LinkedIn | FaceBook | Twitter
The Windows Azure Queue component, like all Windows Azure components (Roles, Storage, App Fabric, SQL Azure) can be used by itself or with other Windows Azure components. That’s why I refer to Windows Azure as “Distributed Computing” rather than “cloud”.
Having a distributed off premise queue has a lot of use-cases. An interesting use-case is a company that wanted to harness the power of all of the PC’s and laptops in the company when they were not being used throughout the day. A developer wrote a screen-saver program that connected to an Azure Queue, pulling work off of the queue and placing an entry when it was done. In essence he had a partially connected distributed work relay system, and since he used a Windows Azure Queue, the system worked from anywhere in the world.
He uses an on-site central server (which was actually only a workstation-level system) that holds the computations in a scatter/gather paradigm. The computations are broken into less-than-8K chunks, so that it fits within a message. The server connects to a Windows Azure Queue, and places the message marked for computation. It also scrubs the Queue for completed work, and as part of the process puts that kind of message into a mapping function (queues are not guaranteed a message order).
The workstations that are not being used (even those systems at remote workers and travelers) connect to the same Windows Azure Queue when the system is not being used for a period of time, when the screen saver kicks in. It then takes one message from the queue, computes the information, and then sets a new message for the server to pick up with the answer. The workstation then deletes the message.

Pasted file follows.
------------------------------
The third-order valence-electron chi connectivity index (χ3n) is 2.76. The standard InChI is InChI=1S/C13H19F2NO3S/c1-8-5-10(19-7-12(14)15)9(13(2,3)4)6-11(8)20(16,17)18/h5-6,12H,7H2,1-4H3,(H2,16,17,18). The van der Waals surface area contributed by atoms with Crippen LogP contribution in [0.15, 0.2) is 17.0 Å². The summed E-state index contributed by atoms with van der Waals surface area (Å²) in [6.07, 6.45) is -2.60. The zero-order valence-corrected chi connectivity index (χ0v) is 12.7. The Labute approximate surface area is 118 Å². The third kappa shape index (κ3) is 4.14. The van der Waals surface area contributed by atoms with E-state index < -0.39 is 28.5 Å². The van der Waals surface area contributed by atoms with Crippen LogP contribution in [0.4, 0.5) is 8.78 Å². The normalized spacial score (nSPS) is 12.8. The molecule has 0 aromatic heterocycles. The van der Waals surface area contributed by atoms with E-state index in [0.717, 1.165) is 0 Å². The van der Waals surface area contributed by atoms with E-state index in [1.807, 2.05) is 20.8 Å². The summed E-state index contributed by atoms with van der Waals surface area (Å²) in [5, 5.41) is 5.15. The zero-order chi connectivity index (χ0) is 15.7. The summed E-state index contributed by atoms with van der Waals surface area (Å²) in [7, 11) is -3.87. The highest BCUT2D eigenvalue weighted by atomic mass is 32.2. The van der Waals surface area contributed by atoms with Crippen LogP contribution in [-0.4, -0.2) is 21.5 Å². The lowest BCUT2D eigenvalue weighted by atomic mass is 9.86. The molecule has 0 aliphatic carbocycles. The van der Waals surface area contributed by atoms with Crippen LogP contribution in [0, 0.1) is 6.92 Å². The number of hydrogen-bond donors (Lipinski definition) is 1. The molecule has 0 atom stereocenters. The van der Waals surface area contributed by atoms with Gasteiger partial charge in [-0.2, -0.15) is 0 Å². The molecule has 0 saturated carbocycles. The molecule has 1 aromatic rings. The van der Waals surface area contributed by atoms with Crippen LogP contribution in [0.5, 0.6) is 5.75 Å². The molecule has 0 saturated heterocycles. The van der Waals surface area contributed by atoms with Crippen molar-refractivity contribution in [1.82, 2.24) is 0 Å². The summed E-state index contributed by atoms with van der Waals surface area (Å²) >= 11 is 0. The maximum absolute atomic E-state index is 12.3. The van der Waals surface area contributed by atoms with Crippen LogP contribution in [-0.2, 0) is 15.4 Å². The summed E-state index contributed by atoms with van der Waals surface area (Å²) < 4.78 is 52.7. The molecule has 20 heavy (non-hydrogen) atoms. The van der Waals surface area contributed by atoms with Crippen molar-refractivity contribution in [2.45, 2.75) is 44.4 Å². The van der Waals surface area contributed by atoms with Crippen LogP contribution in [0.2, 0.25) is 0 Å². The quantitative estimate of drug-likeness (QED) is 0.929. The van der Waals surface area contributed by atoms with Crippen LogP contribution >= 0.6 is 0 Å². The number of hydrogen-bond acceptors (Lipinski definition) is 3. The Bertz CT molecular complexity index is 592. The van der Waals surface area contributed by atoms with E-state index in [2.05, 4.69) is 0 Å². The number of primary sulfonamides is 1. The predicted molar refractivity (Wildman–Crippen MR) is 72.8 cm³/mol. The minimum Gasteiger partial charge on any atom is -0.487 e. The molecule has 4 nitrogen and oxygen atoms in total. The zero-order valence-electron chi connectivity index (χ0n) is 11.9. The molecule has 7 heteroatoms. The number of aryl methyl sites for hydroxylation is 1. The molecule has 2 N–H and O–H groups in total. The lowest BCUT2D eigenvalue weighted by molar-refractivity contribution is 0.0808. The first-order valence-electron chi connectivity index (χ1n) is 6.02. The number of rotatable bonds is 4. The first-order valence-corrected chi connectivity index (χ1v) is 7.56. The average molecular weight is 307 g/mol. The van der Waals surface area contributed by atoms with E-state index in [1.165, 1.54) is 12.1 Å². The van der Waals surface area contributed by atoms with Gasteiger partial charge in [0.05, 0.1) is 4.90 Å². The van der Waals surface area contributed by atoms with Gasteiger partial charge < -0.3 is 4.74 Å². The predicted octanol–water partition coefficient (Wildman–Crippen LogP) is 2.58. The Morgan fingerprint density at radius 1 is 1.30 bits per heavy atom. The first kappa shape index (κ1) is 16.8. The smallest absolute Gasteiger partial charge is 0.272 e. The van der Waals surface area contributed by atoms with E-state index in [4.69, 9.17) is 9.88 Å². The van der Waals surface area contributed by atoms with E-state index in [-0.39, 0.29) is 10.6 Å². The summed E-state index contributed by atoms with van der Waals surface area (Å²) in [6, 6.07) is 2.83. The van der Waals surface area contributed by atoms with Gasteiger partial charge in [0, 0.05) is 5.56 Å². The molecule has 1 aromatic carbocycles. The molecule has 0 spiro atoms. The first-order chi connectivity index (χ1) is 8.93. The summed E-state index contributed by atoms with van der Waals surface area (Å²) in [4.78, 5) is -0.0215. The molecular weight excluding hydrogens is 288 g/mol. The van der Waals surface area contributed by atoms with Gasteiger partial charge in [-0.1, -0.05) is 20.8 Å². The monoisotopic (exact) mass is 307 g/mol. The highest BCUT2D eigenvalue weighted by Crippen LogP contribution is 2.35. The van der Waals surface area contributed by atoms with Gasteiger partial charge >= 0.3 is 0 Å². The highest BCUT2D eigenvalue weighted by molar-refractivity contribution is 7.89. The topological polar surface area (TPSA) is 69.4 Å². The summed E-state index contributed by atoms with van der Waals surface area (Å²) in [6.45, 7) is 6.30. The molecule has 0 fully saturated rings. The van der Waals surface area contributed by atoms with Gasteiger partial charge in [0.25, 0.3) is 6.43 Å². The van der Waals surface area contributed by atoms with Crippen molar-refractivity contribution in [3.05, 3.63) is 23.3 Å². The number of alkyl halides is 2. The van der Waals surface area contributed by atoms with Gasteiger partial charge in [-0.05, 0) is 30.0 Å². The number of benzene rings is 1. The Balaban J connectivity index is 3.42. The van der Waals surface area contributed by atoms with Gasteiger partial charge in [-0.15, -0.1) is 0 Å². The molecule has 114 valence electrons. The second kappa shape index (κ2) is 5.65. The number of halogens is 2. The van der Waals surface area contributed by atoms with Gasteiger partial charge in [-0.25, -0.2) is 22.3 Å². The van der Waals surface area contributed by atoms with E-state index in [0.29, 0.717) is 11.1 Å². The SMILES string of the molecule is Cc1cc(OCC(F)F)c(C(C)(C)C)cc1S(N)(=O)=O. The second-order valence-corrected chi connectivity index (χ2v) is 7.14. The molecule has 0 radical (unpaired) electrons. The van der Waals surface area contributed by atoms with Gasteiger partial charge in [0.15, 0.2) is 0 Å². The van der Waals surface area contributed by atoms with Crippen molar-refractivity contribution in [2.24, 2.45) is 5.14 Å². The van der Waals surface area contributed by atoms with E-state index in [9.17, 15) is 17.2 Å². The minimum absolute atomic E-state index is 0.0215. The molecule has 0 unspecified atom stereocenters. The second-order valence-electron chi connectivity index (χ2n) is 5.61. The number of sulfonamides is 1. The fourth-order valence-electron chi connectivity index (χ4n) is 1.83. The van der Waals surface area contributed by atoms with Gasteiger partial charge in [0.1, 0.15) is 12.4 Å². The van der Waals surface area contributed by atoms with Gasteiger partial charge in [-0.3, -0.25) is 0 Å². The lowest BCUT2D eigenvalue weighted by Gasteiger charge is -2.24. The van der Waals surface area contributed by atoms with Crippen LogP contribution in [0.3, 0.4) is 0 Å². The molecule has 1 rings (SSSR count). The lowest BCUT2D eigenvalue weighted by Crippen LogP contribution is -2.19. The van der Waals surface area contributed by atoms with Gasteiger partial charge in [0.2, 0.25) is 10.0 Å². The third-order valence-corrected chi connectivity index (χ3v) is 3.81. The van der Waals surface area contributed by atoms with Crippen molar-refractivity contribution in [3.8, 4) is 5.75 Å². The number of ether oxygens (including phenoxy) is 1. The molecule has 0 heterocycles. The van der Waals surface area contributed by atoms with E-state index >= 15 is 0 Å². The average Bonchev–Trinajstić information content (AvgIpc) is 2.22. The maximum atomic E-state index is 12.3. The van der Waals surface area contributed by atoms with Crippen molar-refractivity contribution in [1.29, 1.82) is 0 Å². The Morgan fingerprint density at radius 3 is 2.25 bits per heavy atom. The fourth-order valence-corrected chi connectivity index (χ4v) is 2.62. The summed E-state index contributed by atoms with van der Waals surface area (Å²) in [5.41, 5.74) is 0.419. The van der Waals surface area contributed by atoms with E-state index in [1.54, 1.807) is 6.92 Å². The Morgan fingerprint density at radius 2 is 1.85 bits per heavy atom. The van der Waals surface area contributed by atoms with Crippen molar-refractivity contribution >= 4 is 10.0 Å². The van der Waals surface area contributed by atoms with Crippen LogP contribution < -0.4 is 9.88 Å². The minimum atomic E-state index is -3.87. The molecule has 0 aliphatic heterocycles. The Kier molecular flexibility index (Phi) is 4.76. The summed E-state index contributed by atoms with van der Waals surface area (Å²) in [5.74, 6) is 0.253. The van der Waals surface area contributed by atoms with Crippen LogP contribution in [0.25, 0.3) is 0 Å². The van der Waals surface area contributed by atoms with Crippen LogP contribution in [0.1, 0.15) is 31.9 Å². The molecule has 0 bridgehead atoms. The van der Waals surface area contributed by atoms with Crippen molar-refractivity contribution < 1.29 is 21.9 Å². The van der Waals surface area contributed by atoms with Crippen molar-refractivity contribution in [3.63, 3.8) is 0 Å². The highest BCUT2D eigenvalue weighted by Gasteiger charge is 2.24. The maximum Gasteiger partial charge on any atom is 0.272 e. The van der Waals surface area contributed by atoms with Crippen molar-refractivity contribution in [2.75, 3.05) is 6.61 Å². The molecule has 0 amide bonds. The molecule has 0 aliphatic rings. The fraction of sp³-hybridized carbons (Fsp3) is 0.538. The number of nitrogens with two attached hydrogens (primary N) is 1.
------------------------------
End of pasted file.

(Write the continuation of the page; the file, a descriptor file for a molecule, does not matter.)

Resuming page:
The Server picks up the completed work, processes it and then deletes that queue message. He also added logic to process messages for computation on the server as well, when the server function of adding work is not required.
There are a few caveats here. This works because of the mapping function on the head server. Order is not guaranteed, so he includes a number for the function step as part of the message body, which cuts the size a bit. Also, he’s careful to watch the encoding, since Azure will hand binary back in Base64 format.
He’s found that there are enough systems to ensure that the messages are cleared every few days – important, since the Windows Azure Queue ages out after seven days. Also, he’s careful to use the CloudQueue.PeekMessage function when he wants to monitor the system – that function ensures that the message status doesn’t reset as “read” when he accesses it.
This is a great example of using the “cloud” as what it is intended to be – a distributed architecture you can use as needed to solve a business problem. It’s not an “all or nothing” proposition, but instead it is simply another set of components to use where you need them.